Whether they’re based on sound science or superstition, parents will go to great lengths to try and ward off winter colds. If you’re a parent who hates getting sick, here are just a few of the things you might find yourself doing during cold and flu season in hopes of keeping germs at bay.
As soon as the leaves begin to change color and until the first blooms of spring appear, you are a one-person cleaning machine. You scrub everything down like Cinderella hoping to make it to the ball. Anything that doesn’t move gets a frequent once-over with an antibacterial cleaning cloth, and if the dog doesn’t get out of your way, he too shall smell like lemon.
Whether it’s supplements, smoothies or encouraging your kids to chug orange juice with their breakfast, you believe that if you can just keep the entire family pumped full of vitamin C they’ll be immune to any virus that’s going around. In your more desperate moments you’ve contemplated getting orange outfits for everyone to scare germs off.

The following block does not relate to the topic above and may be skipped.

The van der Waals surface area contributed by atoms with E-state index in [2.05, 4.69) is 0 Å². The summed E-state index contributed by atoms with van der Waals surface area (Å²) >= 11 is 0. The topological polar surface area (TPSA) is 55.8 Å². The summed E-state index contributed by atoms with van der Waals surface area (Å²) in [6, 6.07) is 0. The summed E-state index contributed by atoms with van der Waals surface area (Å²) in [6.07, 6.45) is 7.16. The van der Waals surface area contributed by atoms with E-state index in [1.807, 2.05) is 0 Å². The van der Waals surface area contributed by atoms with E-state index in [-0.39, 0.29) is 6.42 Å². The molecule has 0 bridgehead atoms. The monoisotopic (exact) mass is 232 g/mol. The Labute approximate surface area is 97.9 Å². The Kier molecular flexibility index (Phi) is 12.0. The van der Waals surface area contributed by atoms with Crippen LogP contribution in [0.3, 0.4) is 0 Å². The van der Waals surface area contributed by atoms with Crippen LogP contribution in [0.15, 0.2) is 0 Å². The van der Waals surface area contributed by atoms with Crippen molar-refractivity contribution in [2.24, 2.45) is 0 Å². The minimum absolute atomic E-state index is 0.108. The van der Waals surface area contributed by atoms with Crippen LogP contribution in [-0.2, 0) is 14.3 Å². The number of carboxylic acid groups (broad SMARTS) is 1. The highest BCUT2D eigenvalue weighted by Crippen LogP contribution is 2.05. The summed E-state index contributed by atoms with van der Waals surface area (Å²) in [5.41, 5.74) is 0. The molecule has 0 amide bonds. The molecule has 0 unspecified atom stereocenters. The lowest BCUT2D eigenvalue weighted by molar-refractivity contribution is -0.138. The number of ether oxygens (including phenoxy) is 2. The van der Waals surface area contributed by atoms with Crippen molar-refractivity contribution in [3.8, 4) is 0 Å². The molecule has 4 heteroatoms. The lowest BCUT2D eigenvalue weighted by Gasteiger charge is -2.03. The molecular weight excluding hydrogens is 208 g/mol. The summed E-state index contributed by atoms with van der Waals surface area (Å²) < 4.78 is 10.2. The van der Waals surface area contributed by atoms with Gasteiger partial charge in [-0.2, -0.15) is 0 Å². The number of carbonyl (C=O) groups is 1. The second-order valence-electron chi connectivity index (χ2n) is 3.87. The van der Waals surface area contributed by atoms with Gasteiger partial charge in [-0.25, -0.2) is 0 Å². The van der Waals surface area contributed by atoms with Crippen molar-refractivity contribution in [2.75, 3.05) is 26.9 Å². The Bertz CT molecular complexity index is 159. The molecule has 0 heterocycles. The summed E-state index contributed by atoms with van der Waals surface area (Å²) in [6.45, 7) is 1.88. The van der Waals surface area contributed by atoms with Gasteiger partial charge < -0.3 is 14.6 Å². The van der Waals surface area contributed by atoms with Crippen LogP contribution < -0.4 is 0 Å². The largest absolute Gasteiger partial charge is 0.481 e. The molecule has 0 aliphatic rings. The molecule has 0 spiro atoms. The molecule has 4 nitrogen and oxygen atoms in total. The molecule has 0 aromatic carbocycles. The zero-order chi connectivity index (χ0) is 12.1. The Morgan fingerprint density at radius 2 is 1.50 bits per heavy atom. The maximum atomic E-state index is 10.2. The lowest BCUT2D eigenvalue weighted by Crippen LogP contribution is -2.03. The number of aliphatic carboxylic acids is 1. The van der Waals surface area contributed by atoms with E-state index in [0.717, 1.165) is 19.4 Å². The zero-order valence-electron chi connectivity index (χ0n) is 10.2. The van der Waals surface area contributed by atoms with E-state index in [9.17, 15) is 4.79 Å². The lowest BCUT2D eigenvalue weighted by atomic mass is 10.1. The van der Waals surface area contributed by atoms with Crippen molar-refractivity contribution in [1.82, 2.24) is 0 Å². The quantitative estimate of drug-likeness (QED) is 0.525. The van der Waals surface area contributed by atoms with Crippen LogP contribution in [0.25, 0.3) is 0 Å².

Knowing anyone you come in contact with could be the person who brings your whole house down forces you to get sneaky at detecting sickness. You try to come up with genius/possibly creepy ways to see if friends and family are feeling under the weather before meeting in person. Your signature moves include asking if they happen to have a cough drop on hand and finding a way to casually brush their hair off their forehead while you secretly check for signs of fever.
Those of us who truly dread seeing our kids sick will leave them at home whenever possible during cold and flu season. If you do have to venture out to run errands, you try to pick times when stores are the least likely to be crowded. You teach your kids to treat the outside world like a giant museum, and hone your impression of a drill sergeant by barking "don't touch” anytime they reach for something that hasn’t been wiped down.
Valentine’s Day might be timed to bring some heat to the dead of winter, but there’s nothing romantic about a runny nose. During cold and flu season, practicality trumps romance. At the first sign of a sniffle, you and your partner sleep in separate rooms in hopes that one of you can stay healthy enough to take care of the kids.
It doesn’t matter if the sneeze is caused by a genuine case of the sniffles or mere dust; during cold and flu season you take no chances. The moment someone sneezes you’re grabbing your kids and running in the opposite direction faster than anyone can say “gesundheit.”
Your palms may be drier than the Sahara, but having sandpaper instead of hands is the price you’re willing to pay to avoid getting sick.
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